Electronic Music Labs (EML), based in Vernon, CT, was a rather strange but interesting outfit that, for a brief period in the early 1970s, had some success in the commercial synthesizer market. The company was founded and largely run by electrical engineers rather than musicians, an attribute with both strengths and weaknesses.
The EML 101 was designed to compete against the Arp 2600 and the Minimoog, and in several ways it was a superior instrument. For one, it cost considerably less. For another, the instrument was built almost entirely with mil-spec parts, and housed in a very sturdy (if not particularly stylish) wood case with a heavy-gauge aluminum front panel.
The 101 has four oscillators, one more than any of its competitors. Two of the oscillators can be switched to an LFO range. However, to economize on the design, the EML engineers observed that many players use multiple oscillators primarily to reinforce each other, tuning them either in unison (for phase cancellation effects), or in fixed intervals. So, although four oscillators are provided, only two expo converters (circuits that make the oscillators respond in a volts/octave mode instead of a linear mode) exist and must be shared by those four oscillators. For this purpose, the 101's designers created a rather complicated control bus architecture.
The duophonic keyboard can generate two control voltages. Each of these is fed to one of the two control busses, which are called KB1 and KB2. Modulation comes from the oscillator control mixer. (Oscillator 1 also has a dedicated external modulation input.) A rotary switch on oscillator 2 allows selection of either the unmodified KB1 control voltage, or the KB1 bus added to the oscillator control mixer output, as its input. Oscillator 3 can select whatever is selected for oscillator 2 (this is designated "CM2"), or the unmodified KB2 control voltage, or the KB2 voltage added to the oscillator control mixer output. Oscillator 4 can select whatever is selected for oscillator 3 ("CM3"), or the oscillator control mixer output (not added to any keyboard voltage), or strictly manual control usng the oscillator's octave and fine tune knobs.
One thing the 101, straight from the factory, wasn't very good at was interfacing with other synths. EML was the only manufacturer that ever used the 1.2V/octave scaling standard for its VCOs. (It sort of makes sense if you realize that this equates to 0.1V/half step.) What was worse, though, was that the only external control voltage inputs available were the CM3 input, which doesn't scale the same as the rest of the synth, and an external input for oscillator 1 which is linear. I have modified mine so that the CM2 output jack at the upper left is now an input, and it takes 1.2V/oct scaling. A JKJ Electronics CV5 MIDI-CV converter, tuned to the 1.2V/oct scaling, drives it when I'm not using the built-in keyboard. I have identifed in the schematics how to modify the CM3 input so it scales properly (it's just a resistor substitution), but I haven't been motivated to do it yet since I seldom use the duophonic mode.
Servicing the 101: One nice thing about the 101 is that it was obviously designed to be serviced. The case is easy to open -- if you know which of the dozens of screws go to what. The trick is: ignore all of the screws in the case. The only screws you need to undo are five Allen screws on the front panel: the two large ones at the left edge, the two large ones at the right edge, and the one at top center (above the FILTER CONTROL jacks). Do this, and the panel pops out. And the nice thing is: all of the electronics (except for the keyboard) are attached to the panel. Nothing is attached to the case. Take a couple of lengths of 2x4 scrap lumber, saw a kerf in each about 3/4-inch (2 cm) deep, and place the panel in these slots. Now, the panel will stand up on your workbench in the 2x4s, and you can operate the synth completely out of the case. See it at the left edge of this not-very-good photo:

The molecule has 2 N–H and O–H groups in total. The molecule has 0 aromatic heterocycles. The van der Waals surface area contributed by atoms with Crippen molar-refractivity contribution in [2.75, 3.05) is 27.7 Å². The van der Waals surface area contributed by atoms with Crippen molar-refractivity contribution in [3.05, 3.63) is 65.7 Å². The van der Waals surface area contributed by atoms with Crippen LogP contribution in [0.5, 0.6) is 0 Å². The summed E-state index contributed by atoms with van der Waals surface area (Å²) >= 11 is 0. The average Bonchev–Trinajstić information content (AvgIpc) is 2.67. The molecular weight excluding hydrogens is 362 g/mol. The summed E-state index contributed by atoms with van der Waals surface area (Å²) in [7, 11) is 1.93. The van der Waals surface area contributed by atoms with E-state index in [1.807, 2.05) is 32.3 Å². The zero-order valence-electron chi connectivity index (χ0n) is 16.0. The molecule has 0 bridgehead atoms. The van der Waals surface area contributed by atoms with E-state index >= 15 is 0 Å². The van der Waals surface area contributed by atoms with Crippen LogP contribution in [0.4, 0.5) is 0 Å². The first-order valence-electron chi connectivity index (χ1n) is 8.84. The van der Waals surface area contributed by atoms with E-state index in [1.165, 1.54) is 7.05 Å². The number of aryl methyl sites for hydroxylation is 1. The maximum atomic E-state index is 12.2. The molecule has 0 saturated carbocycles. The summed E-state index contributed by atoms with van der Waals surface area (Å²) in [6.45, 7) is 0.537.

The circuitry is contained in three boards, plus the power supply module. As seen from the rear, going from right to left, board #1 contains the keyboard interface circuitry, control voltage exponential converters, oscillator control mixer, the control voltage bus switching, and the envelope generators. Board #2, the middle board, contains the four VCOs, the noise generator, and the filter control mixer. Board #3, the leftmost board (behind the Panavise, resting on the bench top) , contains the VCF, the VCA, and the sample-and-hold circuit (which the schematics refer to as the "effect sampler").
Connections between boards are made with point-to-point wiring, with the wiring connected using push-on terminals. Many colors of wire are used. (Other than black being used for ground and return, there doesn't seem to be any specific color code.) This makes it fairly easy to trace connections between boards. All of the front panel controls are individually mounted to the panel itself; there are no board-mounted controls. With the boards mounted on standoffs behind the panel, it is fairly easy to access boards, jacks, and panel controls.
One thing that is odd about the 101's design is the configuration of the sample-and-hold circuit (which is labled "sampler" on the front panel). The S/H is provided with its own clock oscillator, adjustable from extremely slow to about 30 Hz on the front panel. An external trigger input, which overrides the internal clock, is also available. However, for some reason the designers chose not to provide a patch point for the signal input; it's hardwired -- and not to the noise source, but to oscillator 4. Now, this configuration can do some interesting effects, but one thing it cannot do is traditional random-note or random-filter effects, since the input isn't random. The photos below shows what I did about this: